Michigan House, Senate sign off on Flint water settlement plan

Craig Mauger
The Detroit News

Lansing — Bills that allow Michigan to issue bonds to cover the state’s $600 million share of the Flint water crisis settlement have gained the approval of the state House and Senate.

The House approved the proposals Wednesday, one of the final scheduled session days of the year. They passed the Senate last week.

The Legislature plans to repay the borrowed money through an annual appropriation of $35 million over the next three decades, according to a House analysis of the bills, which were sponsored by Sen. Jim Ananich, D-Flint, and Sen. Jim Stamas, R-Midland.

A commission’s thoughtful analysis of the systemic racism at the root of the Flint water crisis is belied by its refusal to hold perpetrators accountable as racists, Thomas Stephens writes.

“A settlement does not turn back the clock and it does not right these grave wrongs. No amount of money can do that," Ananich, who represents Flint in the Senate, said in a statement Wednesday night. "However, it is a powerful acknowledgment of the real harm done to us. It has been a privilege to lead this effort on behalf of the citizens of Flint.

"I am glad and relieved to see this bill cross the finish line in the Legislature, and I expect the governor to take swift action when it reaches her desk.”

The settlement, one of the largest in Michigan's history, was announced in August. It came after several years of litigation in which Flint residents pursued damages from the state for the lead-contaminated water piped into households.

The bill to establish the "Flint Settlement Trust Fund," sponsored by Ananich, passed the House 104-4 Wednesday.

The proposal to allow the Michigan Strategic Fund to borrow money and issue the bonds for the settlement, sponsored by Stamas, chairman of the Senate Appropriations Committee, passed the House 103-5.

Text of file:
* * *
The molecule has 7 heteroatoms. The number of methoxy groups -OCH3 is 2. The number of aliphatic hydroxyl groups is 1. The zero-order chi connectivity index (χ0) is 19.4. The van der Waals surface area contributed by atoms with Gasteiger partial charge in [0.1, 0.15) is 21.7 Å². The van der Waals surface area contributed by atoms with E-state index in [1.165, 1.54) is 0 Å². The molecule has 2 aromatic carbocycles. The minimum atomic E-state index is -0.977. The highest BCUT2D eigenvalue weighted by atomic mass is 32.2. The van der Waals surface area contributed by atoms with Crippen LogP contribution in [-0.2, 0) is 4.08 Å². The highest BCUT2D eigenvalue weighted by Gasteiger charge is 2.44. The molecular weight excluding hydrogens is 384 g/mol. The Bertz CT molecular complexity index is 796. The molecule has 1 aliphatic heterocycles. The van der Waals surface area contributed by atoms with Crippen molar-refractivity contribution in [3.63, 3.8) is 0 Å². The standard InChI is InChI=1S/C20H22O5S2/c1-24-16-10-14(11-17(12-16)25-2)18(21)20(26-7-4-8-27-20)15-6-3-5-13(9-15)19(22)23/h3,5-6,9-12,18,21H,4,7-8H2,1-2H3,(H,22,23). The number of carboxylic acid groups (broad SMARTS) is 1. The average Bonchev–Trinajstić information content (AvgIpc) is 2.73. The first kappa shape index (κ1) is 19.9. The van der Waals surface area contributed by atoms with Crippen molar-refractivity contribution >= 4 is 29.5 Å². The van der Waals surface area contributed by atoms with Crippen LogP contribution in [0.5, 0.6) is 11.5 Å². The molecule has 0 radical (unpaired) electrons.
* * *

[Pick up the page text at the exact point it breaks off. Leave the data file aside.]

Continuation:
Stamas has said the settlement is "a representation of accountability." The bills still need the signature of Gov. Gretchen Whitmer.

Overall, the $641.25 million settlement would largely go to victims of the crisis that emerged after the source of Flint's water source was switched in 2014.

The settlement, described as a "hybrid structure" in a court filing to account for children, adults, property owners and businesses, proposes that nearly 80% of the funds go to children who were under the age of 7 when they were exposed. Potentially thousands of children were exposed to toxic levels of lead.

House OKs more virtual meetings

A proposal that would extend government boards' ability to hold meetings virtually during the COVID-19 pandemic passed the House in a 94-13 vote Wednesday.

Under the proposal, sponsored by Sen. Lana Theis, R-Brighton, virtual meetings would be permitted through March 30. Without the legislation, the virtual meeting allowance would have ended on Dec. 31.

The bill, which is supported by groups that advocate on behalf of school boards, counties, cities and townships, passed the Senate earlier this month.

Staff Writer Riley Beggin contributed.